Time and again, speakers would affirm both GAFCON and the Global South leadership. By the time the Communiqué was being prepared, any rifts between the two groups had been healed and mended. People met in small groups and plenary sessions to pray and discern, and talk late into the night. Every night the Primates met for long hours of discussion and issue resolution.


Remarkable this time in a way that was very different from previous Global South meetings was the resolve to go ahead and act. In many previous meetings, very vocal revisionist delegates from South Africa would insist on removing any tough language or decisions from the Communiqué.


In the week before the Cairo meeting, revisionists in South Africa introduced a measure for same-sex marriage in their Province. It failed in all three houses, bishops, clergy, and lay. In addition, the representatives from South Africa to the Global South meeting included one conservative bishop and one liberal one who had been sent by the Primate to represent him. While the liberal representative was able to speak to the situation and was able to vote “No” to the Communiqué, for everyone else it was a love-fest of agreement. Not only was GAFCON’s Jerusalem Declaration (and the longer Jerusalem Statement) affirmed, most of the positions on the Global South Primates Steering Committee are GAFCON Archbishops. They even insisted that Archbishop Foley Beach be on the Steering Committee, with the Anglican Church in North America having been given seat, voice, and vote by the Primates last year.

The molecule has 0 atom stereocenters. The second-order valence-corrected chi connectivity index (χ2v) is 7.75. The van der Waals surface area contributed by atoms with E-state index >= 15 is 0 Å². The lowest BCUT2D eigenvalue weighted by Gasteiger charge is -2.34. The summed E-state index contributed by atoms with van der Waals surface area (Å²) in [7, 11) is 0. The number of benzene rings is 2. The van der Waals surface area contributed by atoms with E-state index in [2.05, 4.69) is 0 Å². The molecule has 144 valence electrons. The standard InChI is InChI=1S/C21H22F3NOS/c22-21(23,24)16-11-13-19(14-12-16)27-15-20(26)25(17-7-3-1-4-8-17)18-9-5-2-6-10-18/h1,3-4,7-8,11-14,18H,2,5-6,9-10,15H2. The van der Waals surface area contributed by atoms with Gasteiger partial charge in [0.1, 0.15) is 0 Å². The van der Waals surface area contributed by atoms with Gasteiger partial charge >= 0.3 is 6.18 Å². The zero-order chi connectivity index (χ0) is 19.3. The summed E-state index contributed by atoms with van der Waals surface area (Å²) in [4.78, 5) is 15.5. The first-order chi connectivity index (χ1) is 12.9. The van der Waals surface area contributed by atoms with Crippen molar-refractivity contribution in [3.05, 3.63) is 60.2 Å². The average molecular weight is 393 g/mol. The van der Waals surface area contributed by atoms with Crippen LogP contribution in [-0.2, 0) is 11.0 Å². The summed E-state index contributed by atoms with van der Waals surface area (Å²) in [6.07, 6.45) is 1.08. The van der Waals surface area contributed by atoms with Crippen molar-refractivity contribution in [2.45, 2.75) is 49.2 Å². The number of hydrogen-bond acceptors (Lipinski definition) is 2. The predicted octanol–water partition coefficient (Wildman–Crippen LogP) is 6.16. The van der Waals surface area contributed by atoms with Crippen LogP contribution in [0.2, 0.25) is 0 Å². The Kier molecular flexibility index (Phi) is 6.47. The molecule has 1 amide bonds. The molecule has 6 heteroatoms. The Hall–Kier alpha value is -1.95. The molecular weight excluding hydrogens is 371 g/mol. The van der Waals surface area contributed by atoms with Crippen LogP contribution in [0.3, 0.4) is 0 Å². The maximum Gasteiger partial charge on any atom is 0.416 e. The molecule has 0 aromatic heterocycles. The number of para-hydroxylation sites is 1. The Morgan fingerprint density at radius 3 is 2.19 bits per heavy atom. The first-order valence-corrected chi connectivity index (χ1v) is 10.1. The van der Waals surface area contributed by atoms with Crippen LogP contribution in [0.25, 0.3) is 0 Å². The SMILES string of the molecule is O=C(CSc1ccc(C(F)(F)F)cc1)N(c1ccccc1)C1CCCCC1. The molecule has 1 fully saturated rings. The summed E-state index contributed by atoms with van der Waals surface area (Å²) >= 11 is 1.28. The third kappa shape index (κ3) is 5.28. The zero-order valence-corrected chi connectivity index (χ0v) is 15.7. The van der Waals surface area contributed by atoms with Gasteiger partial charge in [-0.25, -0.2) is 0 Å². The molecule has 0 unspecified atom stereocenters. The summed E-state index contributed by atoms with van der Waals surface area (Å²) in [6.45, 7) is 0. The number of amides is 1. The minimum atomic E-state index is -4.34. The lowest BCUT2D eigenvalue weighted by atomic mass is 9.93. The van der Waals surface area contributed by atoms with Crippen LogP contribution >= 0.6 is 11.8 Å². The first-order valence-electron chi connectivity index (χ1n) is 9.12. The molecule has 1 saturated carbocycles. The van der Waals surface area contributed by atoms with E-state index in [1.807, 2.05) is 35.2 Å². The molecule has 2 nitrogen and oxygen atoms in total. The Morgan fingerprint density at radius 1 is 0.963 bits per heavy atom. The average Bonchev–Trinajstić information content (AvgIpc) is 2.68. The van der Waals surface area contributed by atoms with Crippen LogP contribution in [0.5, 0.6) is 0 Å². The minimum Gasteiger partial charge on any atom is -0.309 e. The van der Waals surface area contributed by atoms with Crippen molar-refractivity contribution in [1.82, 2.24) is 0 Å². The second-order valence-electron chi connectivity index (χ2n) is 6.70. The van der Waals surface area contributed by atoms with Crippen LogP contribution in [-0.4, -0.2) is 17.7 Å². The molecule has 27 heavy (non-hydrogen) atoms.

In addition to clearly unifying GAFCON and the Global South, there was another major passage as well. The gathering overwhelmingly approved “Enhanced Ecclesial Structures” for the Global South. Those who are tired of conflict and who wanted a complete break will no doubt be disappointed, but the fact is that the establishment of ecclesial structures in the Global South provide a powerful way forward. With the instruments of Unity in the Communion being so compromised, gatherings of the whole Communion will either not happen, or they will be so weakened by the absence of the orthodox majority, their meetings will not have credibility or moral authority. Because they do not have life, those structures will continue to atrophy. At the same time, theologically robust Global South structures aided by the powerful renewal emphasis of GAFCON will provide life-giving opportunities to collaborate in mission and evangelism. I expect over this next season, GAFCON and Global South efforts to pursue evangelism and mission will prosper while the liberal institutional counterparts will wither until they die. GAFCON/Global South will pursue real missions. The part that will last at the end of the day is the Biblical life of the Global South, not the failing revisionism of industrial nations. There does not have to be a break. Part of the Anglican Communion will move ahead with Gospel life and the other bits will shrivel and fade away.


What makes this meeting particularly important, is that (in my assessment), it was the absolute last chance for the orthodox to get together and be on the same page. That happened! Had this meeting not worked to bring reconciliation about, and differing strategies continued, there simply would not have been a way to address things in any meaningful way. As it is, the post-Cairo world is not without problems, but it is a hopeful one that is full of Gospel promise for the vast majority of Anglicans. Now, not only watch for the Global South to be empowered more as GAFCON Provinces are fully engaged, but watch as more and more Provinces move into GAFCON as well.


The world has a lot of problems, but there is only one solution: The Gospel. Now, there is a coalition of something like 90% of the world’s active Anglicans who are pursuing that Gospel together. It is the broadest, and most hopeful thing I have seen in Anglicanism in the last thirty years.


Bishop Bill Atwood


The Rt. Rev. Bill Atwood is Bishop of the ACNA International Diocese and an American Anglican Council contributing author.